Zags have been kings of WCC, but Gaels are closing the gap
There are no set rules about rivalries.Colleges don't have to be within bicycling distance of one another, like Duke and North Carolina, and they don't have to be state schools separated only by the labels "University of" and "State." The 866 miles that separate Saint Mary's and Gonzaga are as hard and unfriendly a road as any in college hoops, and it's an ongoing conflict that has defined the West Coast Conference for the past decade.
"It was a defining moment for us as a program," Bennett said. "We have a picture from that game in our office, and it's amazing sometimes just to look at the NBA-caliber talent that was there. Adam Morrison was there, that was Ronny Turiaf's last season. Derek Raivio was a sophomore." The Zags and their future pros did end up exacting revenge with a 80-67 victory in the 2005 WCC championship game. Despite no other wins against top-50 RPI competition, the selection committee was so impressed by the Gonzaga win that the 25-8 Gaels were granted a ticket to the Big Dance as a No. 10 seed. Saint Mary's has hung tough in the series since, and the days of blowouts are long gone. The Gaels came within a Sean Mallon free throw of possibly toppling the Zags in Spokane two seasons ago, and split the season series last year.
From what I've heard, they've had a great program for eight or nine years now. What I've heard is that this is a really big rivalry, and it's great to have rivalry games like this that everyone looks forward to. Come Monday, we're all going to have to put our best foot forward."
Saint Mary's freshman Patrick Mills
"From what I've heard, they've had a great program for eight or nine years now," Mills said. "I've heard that from Australians who have played there too, like [former Zags and current Australian national league star] John Rillie. What I've heard is that this is a really big rivalry, and it's great to have rivalry games like this that everyone looks forward to. Come Monday, we're all going to have to put our best foot forward."And one of Australia's favorite sons says there are plenty of budding Saint Mary's fans back home, and his countrymen will have a chance to see what WCC basketball is all about.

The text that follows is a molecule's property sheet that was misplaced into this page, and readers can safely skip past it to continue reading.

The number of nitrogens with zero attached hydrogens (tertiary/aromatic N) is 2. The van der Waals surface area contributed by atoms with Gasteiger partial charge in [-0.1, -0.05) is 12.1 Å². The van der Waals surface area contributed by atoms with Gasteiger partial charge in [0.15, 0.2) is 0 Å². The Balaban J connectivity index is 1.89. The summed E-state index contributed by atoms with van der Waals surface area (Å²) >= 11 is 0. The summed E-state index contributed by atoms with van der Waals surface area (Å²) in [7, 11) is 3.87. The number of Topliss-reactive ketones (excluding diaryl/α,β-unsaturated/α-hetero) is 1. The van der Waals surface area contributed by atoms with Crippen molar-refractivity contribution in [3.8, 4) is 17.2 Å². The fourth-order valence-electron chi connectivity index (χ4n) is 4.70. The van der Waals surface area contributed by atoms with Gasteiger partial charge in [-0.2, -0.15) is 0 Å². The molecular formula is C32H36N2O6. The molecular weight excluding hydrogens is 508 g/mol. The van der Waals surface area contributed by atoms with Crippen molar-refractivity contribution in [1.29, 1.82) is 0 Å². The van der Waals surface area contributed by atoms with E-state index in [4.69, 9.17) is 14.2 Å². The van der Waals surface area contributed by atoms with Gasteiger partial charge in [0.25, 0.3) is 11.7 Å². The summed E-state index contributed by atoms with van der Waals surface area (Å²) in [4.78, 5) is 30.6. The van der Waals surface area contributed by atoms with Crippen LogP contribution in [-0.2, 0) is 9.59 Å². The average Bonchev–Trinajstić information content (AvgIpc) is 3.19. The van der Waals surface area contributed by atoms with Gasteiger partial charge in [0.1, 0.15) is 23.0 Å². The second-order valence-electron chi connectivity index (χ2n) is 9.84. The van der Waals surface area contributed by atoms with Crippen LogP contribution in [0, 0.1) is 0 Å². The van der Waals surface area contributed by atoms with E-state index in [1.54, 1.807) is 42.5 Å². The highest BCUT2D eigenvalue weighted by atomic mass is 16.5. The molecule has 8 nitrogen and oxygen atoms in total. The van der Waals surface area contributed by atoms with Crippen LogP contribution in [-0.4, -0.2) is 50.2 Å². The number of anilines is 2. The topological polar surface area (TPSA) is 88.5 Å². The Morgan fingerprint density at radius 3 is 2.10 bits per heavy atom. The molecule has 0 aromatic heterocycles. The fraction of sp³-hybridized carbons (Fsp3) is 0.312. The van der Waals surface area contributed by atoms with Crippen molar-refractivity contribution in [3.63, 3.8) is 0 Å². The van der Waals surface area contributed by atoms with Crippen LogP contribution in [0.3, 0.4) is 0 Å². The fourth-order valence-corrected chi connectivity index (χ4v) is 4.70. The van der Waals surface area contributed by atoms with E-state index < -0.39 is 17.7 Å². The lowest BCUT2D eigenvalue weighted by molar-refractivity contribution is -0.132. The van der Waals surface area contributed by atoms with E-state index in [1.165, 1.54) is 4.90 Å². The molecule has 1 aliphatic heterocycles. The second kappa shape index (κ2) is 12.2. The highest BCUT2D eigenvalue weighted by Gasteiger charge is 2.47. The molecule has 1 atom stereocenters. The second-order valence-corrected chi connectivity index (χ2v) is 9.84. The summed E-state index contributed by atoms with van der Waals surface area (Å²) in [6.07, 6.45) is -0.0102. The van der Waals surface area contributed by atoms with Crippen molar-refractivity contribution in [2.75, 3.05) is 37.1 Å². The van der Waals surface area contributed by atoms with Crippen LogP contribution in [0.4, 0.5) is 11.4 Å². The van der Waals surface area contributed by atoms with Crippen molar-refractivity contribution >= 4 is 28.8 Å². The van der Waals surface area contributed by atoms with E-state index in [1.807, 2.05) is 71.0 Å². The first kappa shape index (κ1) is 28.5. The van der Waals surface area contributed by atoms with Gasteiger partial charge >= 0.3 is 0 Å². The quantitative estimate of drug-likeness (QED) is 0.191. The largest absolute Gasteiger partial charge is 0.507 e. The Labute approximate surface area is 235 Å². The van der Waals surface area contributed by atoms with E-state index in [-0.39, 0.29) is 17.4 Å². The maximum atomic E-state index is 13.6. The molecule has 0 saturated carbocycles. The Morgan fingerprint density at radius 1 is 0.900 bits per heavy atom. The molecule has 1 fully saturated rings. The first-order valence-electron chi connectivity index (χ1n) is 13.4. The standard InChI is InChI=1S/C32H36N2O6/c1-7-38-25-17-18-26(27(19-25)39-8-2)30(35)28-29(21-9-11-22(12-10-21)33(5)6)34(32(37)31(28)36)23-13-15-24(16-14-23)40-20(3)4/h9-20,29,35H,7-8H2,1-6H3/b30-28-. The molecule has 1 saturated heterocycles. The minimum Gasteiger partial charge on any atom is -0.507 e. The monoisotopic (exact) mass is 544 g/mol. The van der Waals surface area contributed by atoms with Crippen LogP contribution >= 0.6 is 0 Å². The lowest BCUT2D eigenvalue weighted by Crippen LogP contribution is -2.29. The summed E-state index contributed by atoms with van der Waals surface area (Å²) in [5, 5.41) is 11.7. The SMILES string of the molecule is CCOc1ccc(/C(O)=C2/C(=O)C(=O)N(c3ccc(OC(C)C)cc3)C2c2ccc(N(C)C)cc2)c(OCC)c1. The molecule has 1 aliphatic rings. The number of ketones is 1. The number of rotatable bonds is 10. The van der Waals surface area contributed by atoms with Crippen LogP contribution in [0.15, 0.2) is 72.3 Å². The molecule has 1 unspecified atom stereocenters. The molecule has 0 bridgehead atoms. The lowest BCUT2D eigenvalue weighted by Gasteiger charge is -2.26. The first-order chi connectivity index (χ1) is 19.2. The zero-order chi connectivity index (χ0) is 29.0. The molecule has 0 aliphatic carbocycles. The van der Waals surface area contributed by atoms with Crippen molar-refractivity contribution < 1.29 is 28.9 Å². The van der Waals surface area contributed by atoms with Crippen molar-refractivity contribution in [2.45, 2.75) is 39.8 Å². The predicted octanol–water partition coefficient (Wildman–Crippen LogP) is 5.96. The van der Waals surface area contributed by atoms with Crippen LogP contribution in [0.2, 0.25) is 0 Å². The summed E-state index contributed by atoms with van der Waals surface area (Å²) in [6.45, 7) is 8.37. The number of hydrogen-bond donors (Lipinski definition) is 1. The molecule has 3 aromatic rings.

"One thing I've been shocked about is how much media [Saint Mary's] is getting back home," Mills said. "A couple of our games already have been replayed on TV there, and the Gonzaga one will be played back there live. It's great to know that we have all that support."Mills isn't the only reason why the Gaels are achieving national -- and global -- coverage. When he isn't scoring himself, he's usually distributing to SMC's other two double-figure scorers -- 6-11 broad-shouldered sophomore Omar Samhan (12.4 points, 7.9 rebounds per game) and long, athletic junior forward Diamon Simpson (12.7, 9.4). The relative youth of the squad, combined with its early success on the national stage, would seem to indicate the Gaels are poised to challenge Gonzaga's title as conference kings not only in the short term, but for years to come. "Right now, we're in the moment with this team, the present is all we're focusing on," Bennett said. "But we've worked hard to be in this position, and we have a lot of good, young players. We're a young team with promising freshmen and sophomores, and whatever we're able to do this year, we have the chance next year to be even better." But the Saint Mary's coach knows there's plenty of work to be done to bridge the gap and achieve parity with Gonzaga, and he has a set milepost in mind as a goal.
"When our fans stop storming the court when we beat them," Bennett said. "That's when I'll know the rivalry is truly even."Kyle Whelliston is the national mid-major reporter for Basketball Times and a regular contributor to ESPN.com.
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